Another place that needs attention is where Westlake crosses Roy. If you are riding south on the new Westlake bike path, you will come to the end about a block north of Roy. It’s quite logical to continue on Westlake, southbound. The problem is, after crossing Roy, the streetcar tracks curve and merge into Westlake. See
Looking at the satellite photo, it seems obvious. But when you’re riding in traffic, they appear very suddenly, out of nowhere. You have no choice but to stop suddenly – with cell-phone-driving-cars behind you or to make a quick jog and cross the rails.
Sooner or later, someone will be tragically hurt here.
Even worse is Rainier/Jackson/14th.
Wow! Thank you, Cody, for holding Seattle’s negligent city leadership accountable.
Nothing will bring your sister back, but I am so grateful that you are honoring her memory by doing what she’d have done.
Happened to me the first time I used a road bike (I had a hybrid bike with thicker tires before). I was going east on Yesler, and wanted to turn left on 12th, and got stuck in between the tracks. I now realize I should have used the bike box so I could then make the crossing 100% perpendicular, but that was my first time using that intersection.
“appears impossible to resolve” my balls. Build a bike way parallel to every train track: problem solved.
A solution that starts at 14th starts too late. Riding Yesler from 15th, following the sharrows down the center of the travel lane, you’re set up to cross 14th and still be in the travel lane when the tracks veer in from your left. If there’s no traffic, you can see them and veer right into the bike lane.
If there is traffic, the tracks ahead are hidden under other vehicles, and the bike lane is hidden under a bus stopped at the corner.
Whatever is done from 14th west, there needs to be conspicuous guidance east of 14th so that riders approaching the hazard have time to avoid it.
What’s the deal on rubber inserts? Do they work at all? Work sometimes? Why don’t we have them?
Don’t work on these kinds of tracks. There is a kind for filling in regular railroad tracks (veloSTRAIL) that seems to have better results. But the streetcar tracks are a different kind of track.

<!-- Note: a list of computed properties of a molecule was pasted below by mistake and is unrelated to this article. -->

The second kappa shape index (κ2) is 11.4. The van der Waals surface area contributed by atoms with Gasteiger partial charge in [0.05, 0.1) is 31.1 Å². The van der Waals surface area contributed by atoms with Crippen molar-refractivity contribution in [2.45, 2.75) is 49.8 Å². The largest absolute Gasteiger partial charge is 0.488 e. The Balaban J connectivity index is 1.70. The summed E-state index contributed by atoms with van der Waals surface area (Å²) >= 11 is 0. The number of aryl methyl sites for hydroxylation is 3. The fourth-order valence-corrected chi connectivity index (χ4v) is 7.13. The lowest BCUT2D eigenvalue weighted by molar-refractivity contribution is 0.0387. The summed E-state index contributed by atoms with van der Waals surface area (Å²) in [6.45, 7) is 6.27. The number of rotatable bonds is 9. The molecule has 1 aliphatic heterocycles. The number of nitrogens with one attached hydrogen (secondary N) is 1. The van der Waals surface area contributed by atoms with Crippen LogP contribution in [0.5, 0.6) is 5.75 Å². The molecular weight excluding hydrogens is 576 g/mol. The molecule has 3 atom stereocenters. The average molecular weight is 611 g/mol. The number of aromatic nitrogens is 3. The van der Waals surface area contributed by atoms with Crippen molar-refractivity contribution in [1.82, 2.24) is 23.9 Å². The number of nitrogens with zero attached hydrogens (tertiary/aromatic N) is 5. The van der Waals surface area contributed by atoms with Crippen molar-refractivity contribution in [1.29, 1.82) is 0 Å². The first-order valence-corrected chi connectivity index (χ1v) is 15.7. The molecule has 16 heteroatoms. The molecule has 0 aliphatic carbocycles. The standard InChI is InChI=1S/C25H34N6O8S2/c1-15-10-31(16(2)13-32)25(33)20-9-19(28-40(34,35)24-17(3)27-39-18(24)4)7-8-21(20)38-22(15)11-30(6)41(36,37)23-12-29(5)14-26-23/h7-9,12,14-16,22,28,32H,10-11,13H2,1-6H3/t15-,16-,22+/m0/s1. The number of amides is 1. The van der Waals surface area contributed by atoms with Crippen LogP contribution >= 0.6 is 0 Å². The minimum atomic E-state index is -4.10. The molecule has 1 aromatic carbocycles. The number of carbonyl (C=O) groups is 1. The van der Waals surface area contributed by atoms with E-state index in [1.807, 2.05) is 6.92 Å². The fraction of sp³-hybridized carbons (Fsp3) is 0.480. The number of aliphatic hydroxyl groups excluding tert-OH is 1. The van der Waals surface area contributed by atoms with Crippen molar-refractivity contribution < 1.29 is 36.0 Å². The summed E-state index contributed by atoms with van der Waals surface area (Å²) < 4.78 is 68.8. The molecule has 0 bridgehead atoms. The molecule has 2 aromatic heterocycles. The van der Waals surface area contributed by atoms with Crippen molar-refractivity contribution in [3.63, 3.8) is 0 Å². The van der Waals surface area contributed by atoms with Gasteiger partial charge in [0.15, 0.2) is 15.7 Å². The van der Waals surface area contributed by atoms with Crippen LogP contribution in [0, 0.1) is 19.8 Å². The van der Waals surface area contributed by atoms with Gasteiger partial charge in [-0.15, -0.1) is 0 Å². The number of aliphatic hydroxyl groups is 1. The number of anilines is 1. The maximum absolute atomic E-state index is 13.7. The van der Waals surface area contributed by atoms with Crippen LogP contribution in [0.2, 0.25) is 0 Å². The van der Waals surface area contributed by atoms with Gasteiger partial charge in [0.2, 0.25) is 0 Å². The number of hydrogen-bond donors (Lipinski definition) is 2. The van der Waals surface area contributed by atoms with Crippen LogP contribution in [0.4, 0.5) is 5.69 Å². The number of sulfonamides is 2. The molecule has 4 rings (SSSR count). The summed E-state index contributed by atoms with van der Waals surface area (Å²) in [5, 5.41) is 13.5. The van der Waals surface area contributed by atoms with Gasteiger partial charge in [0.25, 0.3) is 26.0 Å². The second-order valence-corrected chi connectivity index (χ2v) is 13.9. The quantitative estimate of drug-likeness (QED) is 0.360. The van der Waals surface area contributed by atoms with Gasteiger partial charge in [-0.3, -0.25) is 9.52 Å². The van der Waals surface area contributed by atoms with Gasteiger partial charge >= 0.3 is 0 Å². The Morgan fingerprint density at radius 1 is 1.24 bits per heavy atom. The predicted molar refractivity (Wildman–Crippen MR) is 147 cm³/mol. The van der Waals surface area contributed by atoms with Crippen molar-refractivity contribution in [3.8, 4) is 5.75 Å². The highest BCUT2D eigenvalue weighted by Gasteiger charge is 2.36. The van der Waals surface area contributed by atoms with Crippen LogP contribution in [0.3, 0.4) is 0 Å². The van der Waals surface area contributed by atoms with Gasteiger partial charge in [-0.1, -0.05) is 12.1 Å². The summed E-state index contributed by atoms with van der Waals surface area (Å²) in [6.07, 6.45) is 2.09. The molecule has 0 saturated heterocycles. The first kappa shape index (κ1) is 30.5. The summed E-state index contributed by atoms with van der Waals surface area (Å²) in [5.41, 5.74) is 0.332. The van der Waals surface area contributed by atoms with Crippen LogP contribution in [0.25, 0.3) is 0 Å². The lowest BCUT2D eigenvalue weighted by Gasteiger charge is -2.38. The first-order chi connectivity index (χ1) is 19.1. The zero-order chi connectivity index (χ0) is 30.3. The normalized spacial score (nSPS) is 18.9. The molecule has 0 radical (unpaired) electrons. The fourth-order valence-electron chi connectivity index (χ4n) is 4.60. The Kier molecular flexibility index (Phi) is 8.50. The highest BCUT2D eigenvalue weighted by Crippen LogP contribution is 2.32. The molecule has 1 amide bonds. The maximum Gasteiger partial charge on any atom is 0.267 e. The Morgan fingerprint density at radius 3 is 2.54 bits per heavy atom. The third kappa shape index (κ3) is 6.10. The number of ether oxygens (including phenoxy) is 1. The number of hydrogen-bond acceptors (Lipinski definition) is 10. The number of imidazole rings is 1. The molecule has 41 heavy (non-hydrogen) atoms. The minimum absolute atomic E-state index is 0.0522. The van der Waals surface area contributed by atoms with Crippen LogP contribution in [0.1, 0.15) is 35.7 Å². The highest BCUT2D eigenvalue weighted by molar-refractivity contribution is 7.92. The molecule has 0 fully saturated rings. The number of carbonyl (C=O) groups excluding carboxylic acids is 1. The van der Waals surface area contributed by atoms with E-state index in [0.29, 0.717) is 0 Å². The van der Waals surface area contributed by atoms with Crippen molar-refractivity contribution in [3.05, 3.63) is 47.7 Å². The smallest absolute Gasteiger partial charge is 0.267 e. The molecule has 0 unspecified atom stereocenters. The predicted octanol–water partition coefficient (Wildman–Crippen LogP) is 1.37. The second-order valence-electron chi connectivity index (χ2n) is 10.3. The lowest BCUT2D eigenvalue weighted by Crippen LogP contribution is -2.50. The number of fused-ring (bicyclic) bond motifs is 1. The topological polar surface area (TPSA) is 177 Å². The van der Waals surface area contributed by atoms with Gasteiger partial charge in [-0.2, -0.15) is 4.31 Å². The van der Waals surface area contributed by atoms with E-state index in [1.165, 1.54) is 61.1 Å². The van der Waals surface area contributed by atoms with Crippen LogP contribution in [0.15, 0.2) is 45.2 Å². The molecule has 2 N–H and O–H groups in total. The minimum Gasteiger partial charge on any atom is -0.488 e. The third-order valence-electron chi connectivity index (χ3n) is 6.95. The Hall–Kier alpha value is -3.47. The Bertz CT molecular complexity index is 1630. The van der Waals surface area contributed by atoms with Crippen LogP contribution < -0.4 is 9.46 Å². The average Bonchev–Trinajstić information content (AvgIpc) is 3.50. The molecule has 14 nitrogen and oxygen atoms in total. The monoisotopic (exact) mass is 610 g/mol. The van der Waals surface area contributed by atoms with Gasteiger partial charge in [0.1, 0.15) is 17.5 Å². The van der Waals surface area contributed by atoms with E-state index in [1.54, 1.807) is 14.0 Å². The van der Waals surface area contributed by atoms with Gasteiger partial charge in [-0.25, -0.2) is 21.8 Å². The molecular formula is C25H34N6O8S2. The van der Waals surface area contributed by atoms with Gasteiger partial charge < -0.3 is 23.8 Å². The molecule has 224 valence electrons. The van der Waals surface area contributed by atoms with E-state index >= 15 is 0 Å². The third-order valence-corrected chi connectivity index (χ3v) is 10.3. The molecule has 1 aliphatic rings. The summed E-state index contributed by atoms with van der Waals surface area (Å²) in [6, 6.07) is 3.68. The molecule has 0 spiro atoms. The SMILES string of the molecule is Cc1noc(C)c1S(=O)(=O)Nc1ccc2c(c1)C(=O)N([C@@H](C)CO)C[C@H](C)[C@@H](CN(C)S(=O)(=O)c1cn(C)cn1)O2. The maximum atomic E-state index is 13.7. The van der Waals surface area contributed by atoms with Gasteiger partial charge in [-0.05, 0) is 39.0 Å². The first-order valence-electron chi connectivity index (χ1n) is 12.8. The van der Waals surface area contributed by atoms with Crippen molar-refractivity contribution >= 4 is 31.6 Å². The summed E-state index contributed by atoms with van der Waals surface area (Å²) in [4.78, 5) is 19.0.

Maybe there’s a genius solution some engineering company can invent. I certainly hope people are trying. But the solutions that have been tested have not held up well. And when they start breaking down, they become hazards on their own.
I dove into the issue for this post: https://www.seattlebikeblog.com/2015/03/25/can-westlakes-streetcar-tracks-ever-be-safe-for-people-biking/
The only tried and true solution: Separated, protected bike lanes. Otherwise, people will crash.
“The only tried and true solution: Separated, protected bike lanes.”
Separated, dedicated transit only right of way is a common solution around the world that protects cyclists and improves transit service.
There is another obvious solution: Replace the stupid streetcar with buses. Tear up the rail and pave it. Better for bikes and better for transit.
An actual study on streetcar/tram and cycling infrastructure problems and solutions.
An article published this summer in the Wake Forest Journal of Law & Policy discusses the 2010 suit by Seattle cyclists against the city over streetcar tracks. It’s a bit dense, but provides a full explanation of the legal implications for cyclists in suing the city. The paper can be accessed at: